We have to pay attention to their orientation and we have to make sure that everything is realistic both in terms of size and variety. If something, like a building overlaps with a tree, we have to remove them by hand. Building something from repetitive elements is often difficult. Take a fence for example. Creating a long fence manually is often very time-consuming. Up until this point, there were some procedural solutions for this that we could program ourselves. However, PCG graphs can help in making our work easier and faster.
With PCG we can describe a set of rules that define how the content of the given PCG should behave. In practice, this means that whatever is within the scope of the PCG graph, they will be displayed based on the code, i.e. the set of rules. We can set the range along which the assets should be scaled, at what angle they can turn, ensuring variety. We can define safe spaces around the objects within the scene, making sure no two objects overlap, because after all, we wouldn’t like it if a tree was growing straight out of a stone. We can create unique splines which allows for even further modification and fine-tuning.
Several such graphs can also interact with each other. Let’s see an example. We would like to create a river with a riverbed that is made up of small pebbles and we want the edges of the river to be bordered by larger stones and reeds. Let’s generate the river. Let’s lead the river through a forest that was also generated with a PCG graph. Because we used PCG graphs and because these graphs can interact, wherever the river is diverted, the environment can automatically adapt to it. We don’t have to remove any trees that would overlap with the river, seemingly growing straight out of the water.
In addition, one of the biggest advantages of PCG is that we can see the changes in real-time. We get a number of built-in operators for the work. We can also always modify our work manually. Next to Landscapes and splines we can also use Niagara effects, geometry scripts and Blueprints too.
Let's start programming
If we figured out what we want to make, and we have the necessary assets, we can move on to the next task, which is actually making it happen. Creating a graph works similarly to Blueprint programming used in other areas of Unreal Engine.
In the picture we can see a simple PCG graph. It has an Input and an Output. What is interesting to us is the code between the two endpoints. Let's say we want to create a forest. We will need trees, stones, vegetation. Furthermore, we need a landscape, on which we place all of our aforementioned assets. We already know that we need to choose the Landscape parameter of the input node.
With the help of the Surface Sampler node, we can place the objects on the surface of the landscape. Here we can specify how densely the assets should be placed and with what seed (seed is a parameter used for controlling randomization). Of course, we can also debug, in this case cubes will appear indicating where the static meshes we want to place will be located. Using the Transform Pointsnode, we can adjust the scale and rotation. We can specify their minimum and maximum values along the X, Y and Z axes, thereby ensuring that our level is not repetitive.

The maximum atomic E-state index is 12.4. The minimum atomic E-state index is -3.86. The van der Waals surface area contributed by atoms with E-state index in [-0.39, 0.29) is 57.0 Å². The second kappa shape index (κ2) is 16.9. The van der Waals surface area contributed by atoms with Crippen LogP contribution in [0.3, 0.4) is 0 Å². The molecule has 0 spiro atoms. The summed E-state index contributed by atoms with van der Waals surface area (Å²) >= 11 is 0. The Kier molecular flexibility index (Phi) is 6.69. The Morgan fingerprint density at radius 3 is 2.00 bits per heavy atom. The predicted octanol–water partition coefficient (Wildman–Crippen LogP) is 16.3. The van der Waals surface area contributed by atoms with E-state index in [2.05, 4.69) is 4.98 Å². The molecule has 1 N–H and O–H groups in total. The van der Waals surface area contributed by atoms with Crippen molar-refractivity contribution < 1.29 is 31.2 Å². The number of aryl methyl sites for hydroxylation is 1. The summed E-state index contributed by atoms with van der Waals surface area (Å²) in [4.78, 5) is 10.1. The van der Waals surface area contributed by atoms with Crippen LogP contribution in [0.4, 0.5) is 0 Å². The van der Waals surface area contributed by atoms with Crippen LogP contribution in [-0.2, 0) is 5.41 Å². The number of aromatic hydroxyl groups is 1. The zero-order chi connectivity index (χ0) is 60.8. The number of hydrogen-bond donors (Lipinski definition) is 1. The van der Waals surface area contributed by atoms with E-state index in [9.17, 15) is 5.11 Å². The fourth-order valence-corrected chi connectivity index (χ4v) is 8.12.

Then, with the Static Mesh Spawner, we can specify the static mesh we want to use. Within such a node, we can give more than one definition, so variations will be displayed. That is why only one node for trees is visible, even though several trees will appear on the level. If we want to display several things we can do so within a single PCG graph, as can be seen in the code. However, a small problem can arise in this case. It is quite possible that several different objects will be mapped to one coordinate. We can eliminate this with the help of Bounds Modifier and Difference nodes.
We can use the framework for many things besides generating natural environments, forests and riverbanks. It is clear that this technology holds many possibilities. If, for example, we want to make a crowded street dirty, we want to place garbage, we want to scatter discarded bottles and cigarette butts, we can easily do it by writing a PCG graph and then using it. Splines can be used to create procedural fences and cables. There are so many possibilities in the technology, and the reusability of a singular graph also seems interesting, since we can easily replace one static mesh with another and thus easily turn a summer forest into an icy winter one.
All in all, exciting new features can be expected with version 5.2. We hope that we can try not only the preview version, but the full version out in action soon. We are really looking forward to it!
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Written by F. Tamás, translated by F. Flóra.